This is a bit of a depressing blog entry so apologies and onto to happier stuff. It's our two year anniversary today and those 729 days have literally flown past; perhaps something to do with my having had 4 jobs and our having lived at three different addresses in that time! It's been the best time of my life and I'm so excited about the future growing our family and seeing what the future holds. We collected the chest of drawers for the baby's room (I refuse to say 'nursery') a week or so ago, courtesy of my parents and it fits perfectly in the alcove between chimney breast and window (we measured) and it's specifically designed to take a changing mat, so Clare will be pleased when she's changing Chickpea's nappies. Joke.

The weekend saw the 3rd birthday of my Goddaughter, Molly, my other beautiful niece. She's also amazing but in a different way to her sister Harriet. I know Harriet is not even a year old yet but she's very pensive and looks like she's thinking a lot, taking it all in, whereas Molly is a laugh-a-minute (my sister would probably disagree at times!), charging around, smiling, bundle of activity. She's so cool and never cries when she falls over, just gets up and on with it. It means that if she does cry she's really hurt many babies cry at nothing and I'm sure it stems from new parents rushing to help a baby for the slightest of knocks or bruises....anyway when I've got kids, I'm sure 'I'll understand'!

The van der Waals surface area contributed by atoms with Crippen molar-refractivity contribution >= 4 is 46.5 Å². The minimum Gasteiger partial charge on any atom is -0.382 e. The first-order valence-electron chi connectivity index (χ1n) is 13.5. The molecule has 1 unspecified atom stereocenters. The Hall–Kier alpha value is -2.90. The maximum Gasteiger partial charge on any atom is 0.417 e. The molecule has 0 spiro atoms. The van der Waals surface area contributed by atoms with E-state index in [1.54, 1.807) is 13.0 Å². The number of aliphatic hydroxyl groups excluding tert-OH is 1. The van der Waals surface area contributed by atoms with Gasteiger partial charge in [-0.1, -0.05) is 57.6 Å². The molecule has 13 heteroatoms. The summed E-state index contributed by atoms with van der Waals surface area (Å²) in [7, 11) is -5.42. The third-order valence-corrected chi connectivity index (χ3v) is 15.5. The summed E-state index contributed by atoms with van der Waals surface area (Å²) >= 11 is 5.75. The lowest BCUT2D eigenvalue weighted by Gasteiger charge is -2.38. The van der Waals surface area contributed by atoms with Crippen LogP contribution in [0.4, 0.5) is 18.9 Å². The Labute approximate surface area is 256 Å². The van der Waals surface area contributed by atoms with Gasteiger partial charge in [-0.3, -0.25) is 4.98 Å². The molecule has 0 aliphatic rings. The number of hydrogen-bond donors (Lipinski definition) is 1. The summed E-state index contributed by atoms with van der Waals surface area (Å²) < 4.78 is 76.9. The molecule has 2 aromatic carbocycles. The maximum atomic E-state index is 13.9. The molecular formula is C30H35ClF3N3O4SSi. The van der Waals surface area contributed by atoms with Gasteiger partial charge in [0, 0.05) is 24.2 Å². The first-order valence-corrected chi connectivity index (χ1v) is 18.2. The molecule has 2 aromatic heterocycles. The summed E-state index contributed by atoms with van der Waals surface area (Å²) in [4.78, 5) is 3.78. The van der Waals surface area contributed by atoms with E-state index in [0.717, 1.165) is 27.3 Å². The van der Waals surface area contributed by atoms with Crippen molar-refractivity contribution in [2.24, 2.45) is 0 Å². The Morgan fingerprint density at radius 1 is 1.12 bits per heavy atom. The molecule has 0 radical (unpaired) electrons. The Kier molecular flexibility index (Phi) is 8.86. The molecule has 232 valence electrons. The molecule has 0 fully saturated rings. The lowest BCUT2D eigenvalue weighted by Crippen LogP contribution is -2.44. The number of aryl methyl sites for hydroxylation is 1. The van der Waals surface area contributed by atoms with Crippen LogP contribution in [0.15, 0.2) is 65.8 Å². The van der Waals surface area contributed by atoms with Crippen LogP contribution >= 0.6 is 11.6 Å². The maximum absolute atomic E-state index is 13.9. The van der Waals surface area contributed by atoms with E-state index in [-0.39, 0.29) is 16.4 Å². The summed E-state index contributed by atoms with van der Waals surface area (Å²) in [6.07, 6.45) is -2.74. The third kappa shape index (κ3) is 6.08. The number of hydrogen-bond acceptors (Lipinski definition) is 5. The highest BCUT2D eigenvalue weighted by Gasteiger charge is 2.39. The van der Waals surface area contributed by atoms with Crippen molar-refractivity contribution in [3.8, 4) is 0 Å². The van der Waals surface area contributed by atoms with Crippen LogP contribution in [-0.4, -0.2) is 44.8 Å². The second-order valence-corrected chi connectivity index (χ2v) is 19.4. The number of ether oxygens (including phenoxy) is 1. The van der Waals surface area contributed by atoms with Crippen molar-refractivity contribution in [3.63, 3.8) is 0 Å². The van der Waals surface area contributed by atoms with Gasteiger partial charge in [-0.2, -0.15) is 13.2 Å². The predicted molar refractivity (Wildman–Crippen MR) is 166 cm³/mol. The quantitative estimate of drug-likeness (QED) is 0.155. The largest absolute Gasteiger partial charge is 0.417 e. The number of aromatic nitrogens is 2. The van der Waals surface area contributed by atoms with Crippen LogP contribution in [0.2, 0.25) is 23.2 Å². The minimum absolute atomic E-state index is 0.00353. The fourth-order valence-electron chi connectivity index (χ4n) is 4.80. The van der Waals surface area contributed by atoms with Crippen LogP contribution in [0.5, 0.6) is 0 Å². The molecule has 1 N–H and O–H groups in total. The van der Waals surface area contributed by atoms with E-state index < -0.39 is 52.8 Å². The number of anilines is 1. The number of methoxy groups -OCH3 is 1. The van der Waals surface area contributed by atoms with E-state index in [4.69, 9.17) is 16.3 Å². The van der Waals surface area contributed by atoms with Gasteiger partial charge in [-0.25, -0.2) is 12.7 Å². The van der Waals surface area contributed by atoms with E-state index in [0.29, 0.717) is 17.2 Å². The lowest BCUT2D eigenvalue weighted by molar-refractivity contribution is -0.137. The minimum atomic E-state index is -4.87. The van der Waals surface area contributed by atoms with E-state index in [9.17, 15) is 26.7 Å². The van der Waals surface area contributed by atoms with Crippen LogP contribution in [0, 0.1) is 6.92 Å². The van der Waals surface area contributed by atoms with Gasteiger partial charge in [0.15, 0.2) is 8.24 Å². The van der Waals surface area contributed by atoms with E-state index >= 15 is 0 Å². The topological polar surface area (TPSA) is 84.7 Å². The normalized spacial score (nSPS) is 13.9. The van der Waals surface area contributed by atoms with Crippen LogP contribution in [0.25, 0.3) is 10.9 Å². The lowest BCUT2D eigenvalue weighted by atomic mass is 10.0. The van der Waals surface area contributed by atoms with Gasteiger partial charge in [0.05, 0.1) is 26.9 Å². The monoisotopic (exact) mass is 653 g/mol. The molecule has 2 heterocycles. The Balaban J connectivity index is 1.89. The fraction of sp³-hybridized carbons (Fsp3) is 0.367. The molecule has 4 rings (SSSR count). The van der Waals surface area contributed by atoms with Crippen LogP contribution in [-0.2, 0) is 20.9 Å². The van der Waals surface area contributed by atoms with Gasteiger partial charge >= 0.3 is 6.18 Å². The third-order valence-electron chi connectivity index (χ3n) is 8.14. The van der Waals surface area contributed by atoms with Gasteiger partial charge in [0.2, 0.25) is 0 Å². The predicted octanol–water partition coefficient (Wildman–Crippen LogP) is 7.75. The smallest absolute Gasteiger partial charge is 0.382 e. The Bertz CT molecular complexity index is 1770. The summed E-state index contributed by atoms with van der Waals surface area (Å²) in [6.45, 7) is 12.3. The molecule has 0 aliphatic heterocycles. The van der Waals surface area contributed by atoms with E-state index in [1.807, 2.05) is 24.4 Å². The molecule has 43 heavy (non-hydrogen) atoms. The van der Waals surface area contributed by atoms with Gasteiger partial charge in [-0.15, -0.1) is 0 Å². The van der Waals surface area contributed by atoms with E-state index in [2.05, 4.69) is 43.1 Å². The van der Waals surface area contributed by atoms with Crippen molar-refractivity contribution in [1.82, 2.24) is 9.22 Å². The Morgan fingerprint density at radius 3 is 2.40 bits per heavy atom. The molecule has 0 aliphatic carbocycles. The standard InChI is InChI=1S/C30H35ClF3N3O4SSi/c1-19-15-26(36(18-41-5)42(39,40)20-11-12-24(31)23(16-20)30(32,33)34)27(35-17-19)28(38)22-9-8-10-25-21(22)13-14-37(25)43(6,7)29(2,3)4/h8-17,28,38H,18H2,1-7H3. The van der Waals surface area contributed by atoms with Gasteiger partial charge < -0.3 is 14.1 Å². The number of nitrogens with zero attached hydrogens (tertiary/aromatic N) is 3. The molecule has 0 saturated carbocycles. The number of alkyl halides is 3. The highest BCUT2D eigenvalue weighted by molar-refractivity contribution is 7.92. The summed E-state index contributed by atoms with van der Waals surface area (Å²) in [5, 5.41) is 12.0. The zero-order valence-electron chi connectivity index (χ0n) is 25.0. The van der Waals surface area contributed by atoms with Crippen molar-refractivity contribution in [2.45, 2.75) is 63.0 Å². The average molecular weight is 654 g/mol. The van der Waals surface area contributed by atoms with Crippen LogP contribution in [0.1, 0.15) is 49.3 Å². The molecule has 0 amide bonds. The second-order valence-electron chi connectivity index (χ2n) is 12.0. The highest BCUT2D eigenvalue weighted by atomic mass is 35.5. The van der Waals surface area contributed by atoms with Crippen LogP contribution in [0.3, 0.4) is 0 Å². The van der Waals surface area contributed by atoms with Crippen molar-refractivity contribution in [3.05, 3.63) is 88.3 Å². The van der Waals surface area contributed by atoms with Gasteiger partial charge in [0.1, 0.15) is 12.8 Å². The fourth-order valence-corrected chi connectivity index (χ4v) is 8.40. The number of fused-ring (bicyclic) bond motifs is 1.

Me and the Missus are out for a posh meal at Cambios tonight which holds the distinction of being Guildford's most expensive restaurant. Smashing. And then a taxi is coming to pick me up at 3.30am tomorrow to go Formentera, off Ibiza for four days to celebrate the wedding of our mate Diego to Carmen. I can't wait although suspect I'll be feeling rather sorry for myself come Monday. Till then...